The uniformed man finished another drawing, and laid it on top of the first two before starting another. The man with the cane wrote the words “Les Deux Magots, Boulevard St. Germain,” on his napkin under the earlier quote, and stuck it in his jacket pocket.
“You said you studied art in Kansas City?”
“Well. I wouldn’t say it was that formal. I took a few classes on Saturdays at the Fine Art Institute.”
“Best story I covered for the Star was there. It was a dance some ladies there threw for the chaps from Camp Funston and Fort Leavenworth before they shipped out. It was a silly, sad little thing, with all the soldiers fussing over one girl in a red dress who played the piano very poorly.”
“Have you thought of returning to your job there now that you’re home?”
“I could no more return to Kansas City and that work than I could to boyhood, or my mother’s teat.”
“Is that what you’re doing in Chicago? New work?”
“My parents live in Oak Park. I’m visiting from Toronto, where I work now.”
“I was born just up the street, in Hermosa. Surprised we haven’t run into each other, either here or in Kansas or driving ambulances. How old are you?”
“Twenty. And you?”
“I’ll be eighteen in December.”
“Christ, you’re still a baby. No wonder you’re still at it with those cartoons.”
“You sure do put a lot of stock in a severe perspective.”
“I value looking at things honestly, and conducting yourself gracefully in the face of the perilous situation life places us in.”
“That on account of your close call with that mortar shell?”
“That, and worse.”
“With a woman.”
“That bad, eh?”
“If the shell nearly killed me, she made it worse after she brought me back.”
“Tell me about her.”
“Tell you about her! Someday I’ll write a whole book about her.”
“Well I’m just back in town, I’ve got nowhere to be fast. It’s nice to stop moving for a while.”
“Thanks, but I’d rather not. Telling the story makes me sound like a sullen bore, and it ruins whatever vitality it may possess if I ever get around to putting it on paper, where it belongs. Besides, it isn’t fit for a man to go on about these things.”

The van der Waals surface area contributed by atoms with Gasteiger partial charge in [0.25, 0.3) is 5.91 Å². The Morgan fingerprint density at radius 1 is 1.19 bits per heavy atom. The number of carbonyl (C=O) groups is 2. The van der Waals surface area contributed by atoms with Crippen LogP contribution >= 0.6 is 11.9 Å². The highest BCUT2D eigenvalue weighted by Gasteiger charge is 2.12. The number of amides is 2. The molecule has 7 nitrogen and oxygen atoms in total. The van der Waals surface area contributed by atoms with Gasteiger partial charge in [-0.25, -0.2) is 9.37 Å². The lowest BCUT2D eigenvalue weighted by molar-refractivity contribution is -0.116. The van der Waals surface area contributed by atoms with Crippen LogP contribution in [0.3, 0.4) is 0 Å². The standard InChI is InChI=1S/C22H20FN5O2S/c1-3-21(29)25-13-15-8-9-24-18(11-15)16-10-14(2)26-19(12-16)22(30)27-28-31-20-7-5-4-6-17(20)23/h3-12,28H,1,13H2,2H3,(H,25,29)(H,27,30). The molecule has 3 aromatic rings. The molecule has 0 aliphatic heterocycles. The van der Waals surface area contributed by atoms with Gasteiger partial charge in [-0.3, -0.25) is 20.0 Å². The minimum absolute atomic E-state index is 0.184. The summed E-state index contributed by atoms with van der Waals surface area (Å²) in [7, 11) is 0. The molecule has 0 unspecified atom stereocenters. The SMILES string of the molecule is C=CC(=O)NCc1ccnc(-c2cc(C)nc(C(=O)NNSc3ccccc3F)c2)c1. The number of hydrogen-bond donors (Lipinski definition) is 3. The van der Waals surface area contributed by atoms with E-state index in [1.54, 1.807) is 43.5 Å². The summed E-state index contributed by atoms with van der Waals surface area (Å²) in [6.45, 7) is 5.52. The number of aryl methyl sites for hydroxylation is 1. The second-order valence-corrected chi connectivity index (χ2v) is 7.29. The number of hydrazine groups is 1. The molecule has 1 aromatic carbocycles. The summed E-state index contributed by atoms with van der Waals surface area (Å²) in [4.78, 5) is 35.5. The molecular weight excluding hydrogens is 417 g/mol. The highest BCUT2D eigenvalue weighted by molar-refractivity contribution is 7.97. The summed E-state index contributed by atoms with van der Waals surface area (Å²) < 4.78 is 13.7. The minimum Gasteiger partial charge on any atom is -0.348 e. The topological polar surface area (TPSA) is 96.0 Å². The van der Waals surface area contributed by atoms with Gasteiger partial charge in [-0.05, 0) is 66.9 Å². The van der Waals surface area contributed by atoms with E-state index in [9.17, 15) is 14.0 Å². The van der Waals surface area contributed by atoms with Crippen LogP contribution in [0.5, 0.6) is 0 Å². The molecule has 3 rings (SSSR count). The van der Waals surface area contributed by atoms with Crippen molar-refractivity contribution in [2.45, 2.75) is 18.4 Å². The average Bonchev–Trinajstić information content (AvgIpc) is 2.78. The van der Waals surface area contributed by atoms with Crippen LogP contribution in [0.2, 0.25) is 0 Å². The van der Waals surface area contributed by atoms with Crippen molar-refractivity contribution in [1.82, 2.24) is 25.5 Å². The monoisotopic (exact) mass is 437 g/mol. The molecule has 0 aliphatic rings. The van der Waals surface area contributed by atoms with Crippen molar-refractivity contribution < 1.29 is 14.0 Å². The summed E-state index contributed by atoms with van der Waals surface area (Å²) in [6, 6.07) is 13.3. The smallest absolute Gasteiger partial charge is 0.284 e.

The uniformed man set another drawing aside and added it to the pile.
“That reminds me.”
“The story I was telling.”
“Please, continue. I didn’t know you were.”
He made seemingly identical doodles, with changes perceptible only to the most astute observer. It was a small feat of evolution which attested to the author’s own attention to detail.
“The railroad tracks down in Marceline, Missouri. When I was a young boy, some afternoons I’d put my ears down to the tracks and listen for the trains rolling in from far away. Every few months or so, a train would roll in that sounded different from the others.”
“It was lighter. Harder to hear until it was very close. They’d stop a quarter-mile short of the station, so as to not scare the passengers waiting for other fares. The trains were always shorter on those days, two, three cars at most.”
He finished another drawing, moving with impressive speed now, and tore it out before starting another.
“What were they?”
“They called them ‘convict cars.’ Big old cast-iron prisons they kept chain gangs in as they moved from town to town doing road work. I’ll never forget the first time I saw the men unloaded off one of those cars; what I really expected were horses or cattle. They didn’t just travel in those cars, either. They lived in them.”
“So naturally, as a young boy, I felt a certain amount of curiosity and pity toward these men. I wanted to know them, but the foreman would banish me any time he caught sight of me. Whenever I could sneak past his line of vision though, I’d sit down low in the grass and talk to the men while they worked.”
“Just their lives. What brought them there, whether they had any hope for the future. Not unlike how we’ve been speaking the last few minutes.”
“And what did you find?”
“That few, if any of them, were ever leaving those chains. I think you might say they were like us in that way.”
“You’re laying on the metaphor a bit thick, but yes, that’s just my point; it’s important for you to recognize the untenable situation life places us in, so it can be faced with decency and honor.”
“Oh I recognized it then, and I do today. So did those men. They were always very kind, and very eager for me to learn from their mistakes. They went about their sentences with the kind of dignity that I imagine you enjoy writing about.”
“They sound like men of grit, and great resolve.”
The uniformed man finished his drawing and started another. By this time there was a small stack of paper accumulating between the two of them. The man with the cane looked at them with a combination of curiosity and condescension, though the condescension softened bit by bit.
“Sometimes I gave them whatever I’d drawn in my notebook that day. They’d sneak it back underneath the straw hats they wore to avoid the sun, and then hang them up in their bunks on those cattle cars. They found my doodles amusing in some small way.”